A Surprising Deficiency Caused This Man’s Heart to Fail

No one at the hospital had seen anything like it before.

Stethoscopetomertu/ShutterstockThe patient: Alberto*, a 33-year-old lab technician in Chicago

The symptoms: Swollen legs and shortness of breath

The doctor: Dr. Nir Uriel, director of heart failure, transplant and mechanical circulatory support at the University of Chicago Medicine

Alberto was diagnosed with Crohn’s disease in his early 20s but controlled flare-ups in his digestive tract with a restricted diet and drug therapy. In May 2014, two years after he’d started a regimen of methotrexate, an immune-system suppressor that reduces inflammation, he noticed that his legs looked swollen. He also felt fatigued and started losing weight. The doctor he consulted diagnosed him with cirrhosis—the medication he’d used to treat his condition had caused irrevocable scarring to his liver. These everyday habits make Crohn’s disease worse.

Alberto was prescribed a different anti-inflammatory, which should have resolved his symptoms. But instead, his legs and hands ballooned, and his skin appeared puffy and stretched. He had edema: swelling caused by excess fluid in the body’s tissues. Within seven months of his cirrhosis diagnosis, Alberto was having trouble walking and was short of breath. His doctor sent him for an echocardiogram, concerned that the latter symptom suggested a heart-related problem. Don’t ignore these silent signs of heart trouble.

The test revealed that Alberto had reduced ejection fraction—a measurement of the amount of blood pumped out of the heart each time it contracts. He was diagnosed with acute decompensated heart failure (a sudden worsening of symptoms), but cardiologists couldn’t figure out why. He had no family history of cardiomyopathy (a condition distinguished by abnormalities in the heart muscle); there were no signs of inflammation; and an angiogram showed only healthy-looking arteries.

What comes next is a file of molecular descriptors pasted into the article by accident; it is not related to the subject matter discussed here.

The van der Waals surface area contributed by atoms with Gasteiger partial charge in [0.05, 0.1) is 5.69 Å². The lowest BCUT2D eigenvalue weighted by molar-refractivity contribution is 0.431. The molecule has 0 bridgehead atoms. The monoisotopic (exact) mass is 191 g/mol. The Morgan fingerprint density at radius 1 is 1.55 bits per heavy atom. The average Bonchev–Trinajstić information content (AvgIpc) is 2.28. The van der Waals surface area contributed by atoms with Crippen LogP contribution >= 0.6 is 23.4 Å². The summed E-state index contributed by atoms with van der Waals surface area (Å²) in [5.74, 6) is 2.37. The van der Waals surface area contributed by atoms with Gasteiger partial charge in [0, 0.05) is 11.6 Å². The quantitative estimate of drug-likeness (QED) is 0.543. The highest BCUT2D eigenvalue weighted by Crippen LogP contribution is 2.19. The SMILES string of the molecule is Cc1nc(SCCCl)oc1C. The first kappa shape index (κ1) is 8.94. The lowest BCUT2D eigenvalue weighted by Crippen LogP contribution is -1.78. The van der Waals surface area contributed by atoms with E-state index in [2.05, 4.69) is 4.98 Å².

By early 2015, Alberto was wholly debilitated and terribly depressed. As they struggled to identify the source of his heart trouble, cardiologists treated him with a host of medications to treat cardiac failure, but his blood pressure dropped so low that his body couldn’t tolerate the treatment. It was then that Alberto was referred to Dr. Nir Uriel.

“The patient’s parents had to wheel him into the clinic because he didn’t have the strength to make his way from the parking garage,” Uriel says. “He had end-stage heart failure.”

Uriel began evaluating Alberto for a combined heart and liver transplant, while trying to determine the cause of his cardiac issues. “Because a lot of tests had already been done, we tried to think outside the box, to find something that hadn’t been done.”

Uriel wondered whether the Crohn’s, which made it difficult for the patient’s body to absorb nutrients, might be at fault. He analyzed Alberto’s blood for minerals crucial to heart health and found a selenium deficiency, something no one at the hospital had encountered before.

“Selenium is responsible for the electrical activity between the cells in the heart. When a patient is deficient, it can cause cardiomyopathy,” Uriel says, adding that it had taken a few months to identify the source of Alberto’s heart troubles because he was in such bad shape. “We really thought, ‘This heart is done.’” Learn about the most miraculous medical recoveries of 2017.

 After consulting a nutritionist to determine how best to reverse the patient’s deficiency, they put him on a selenium drip. Within days, Alberto’s condition had improved. “Six months later, his heart had completely recovered,” Uriel says, “with no need for a transplant.”

While Uriel acknowledges that this was a rare twist in a cardiac-failure diagnosis, he says the case shows how important it is to think about what might be missing in the blood, especially in a patient with nutrient-absorption issues. After leaving the hospital, Alberto changed medications and follows a specialized diet that includes selenium supplements.

Now, two years after his ordeal began, he’s back at work and playing golf again—with a healthy heart. Learn the things cardiologists do every day to keep their hearts healthy.

*Name changed to protect patient privacy

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